Fear of losing space within a small footprint? Go vertical, like these homeowners did
by staggering Ikea cabinets to the most of their loft’s 14-foot ceilings.
When a New York City couple had their second child, they saw two options: Go broke buying a bigger apartment, or renovate their existing 620-square-foot home
. The rejiggered living space has to function as both a bedroom and a family room, so when the family watches TV or reads, they cozy up on the bed or sit on the built-in bench, which also serves as a dining and play area.
A Tokyo architect
wanted more shelf space in her home office, so she added a plywood door with built-in bookshelves that opens into her bedroom to form a reading nook. Glimpsed from the adjacent room, the space looks larger than it actually is, thanks to the bright green walls.
Designer Nina Tolstrup employed some clever space-saving tactics in the tiny guest house at her London home
. A built-in, combination bed-closet is cozy and saves valuable inches; Studiomama’s Pilot hangers for Trip Trap help organize the closet area.
To maximize their small Warsaw loft
, a transatlantic design couple handcrafted a fleet of double-duty furnishings. Caster wheels on the bottom allow the shelves to be stored under the kitchen island or rolled elsewhere to create a library anywhere in the apartment.
For this Seattle carpenter’s tiny red house
, every piece of furniture in the living room and kitchen is mobile for ultra flexibility. That includes a kitchen-supply box/cocktail station/breakfast bar with casters that hides beneath the stairs.
Get creative with nooks, a la renowned American woodworker George Nakashima. The architect of this 240-square-foot shoebox apartment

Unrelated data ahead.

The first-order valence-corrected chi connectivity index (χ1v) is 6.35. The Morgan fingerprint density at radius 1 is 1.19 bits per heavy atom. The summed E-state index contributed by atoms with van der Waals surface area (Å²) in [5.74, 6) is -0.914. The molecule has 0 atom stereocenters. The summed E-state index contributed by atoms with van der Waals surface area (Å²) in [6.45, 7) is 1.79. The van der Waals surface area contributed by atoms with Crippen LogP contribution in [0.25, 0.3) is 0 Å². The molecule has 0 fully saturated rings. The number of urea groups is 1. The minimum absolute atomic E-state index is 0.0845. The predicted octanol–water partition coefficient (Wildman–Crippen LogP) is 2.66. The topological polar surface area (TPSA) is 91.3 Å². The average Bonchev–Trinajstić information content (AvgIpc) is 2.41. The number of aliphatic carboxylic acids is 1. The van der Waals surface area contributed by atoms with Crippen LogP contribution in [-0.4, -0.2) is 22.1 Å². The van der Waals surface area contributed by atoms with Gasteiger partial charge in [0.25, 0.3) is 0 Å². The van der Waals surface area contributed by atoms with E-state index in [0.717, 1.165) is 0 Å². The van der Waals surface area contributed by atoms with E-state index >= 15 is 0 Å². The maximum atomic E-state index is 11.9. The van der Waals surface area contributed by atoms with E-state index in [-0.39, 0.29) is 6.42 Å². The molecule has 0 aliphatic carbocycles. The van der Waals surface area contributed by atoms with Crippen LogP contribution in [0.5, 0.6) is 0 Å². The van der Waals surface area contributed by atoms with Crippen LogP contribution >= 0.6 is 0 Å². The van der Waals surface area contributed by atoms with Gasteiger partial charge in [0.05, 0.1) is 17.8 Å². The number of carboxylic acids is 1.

on Manhattan’s Upper West Side took a lesson from Nakashima in designing this serene, wood-clad apartment stocked with shelving and book storage.
In Oakland, California, two designers transformed a 100-year-old barn
into a (very) cozy home of their own by redefining the functionality of walls and windowsills: The extra-deep sills of the first-floor window become a bench on the outside and a shelf on the inside.
A hardworking garden and appreciation for indoor-outdoor living help expand the boundaries of this 704-square-foot home in Portland
. Keeping everything in its place is critical in this tiny home.
Double- or triple-duty rooms are paramount in small homes. Take the example of this Montreal home's
front room (or music room, as well as a play room). “Every space needed to be used efficiently,” the architect notes of the home’s remodel, which eked out a 500 square foot addition with a clever multilevel space on one side. For furniture, go with floating, built-in pieces that allow usable floor space underneath.
In Auckland, New Zealand, a couple braved a minuscule budget to build a perfectly proportioned family home (a modest 1,200 square feet)
. Steal this tip from their kitchen, in which the reflectivity of a brass kitchen island makes it seem to dematerialize.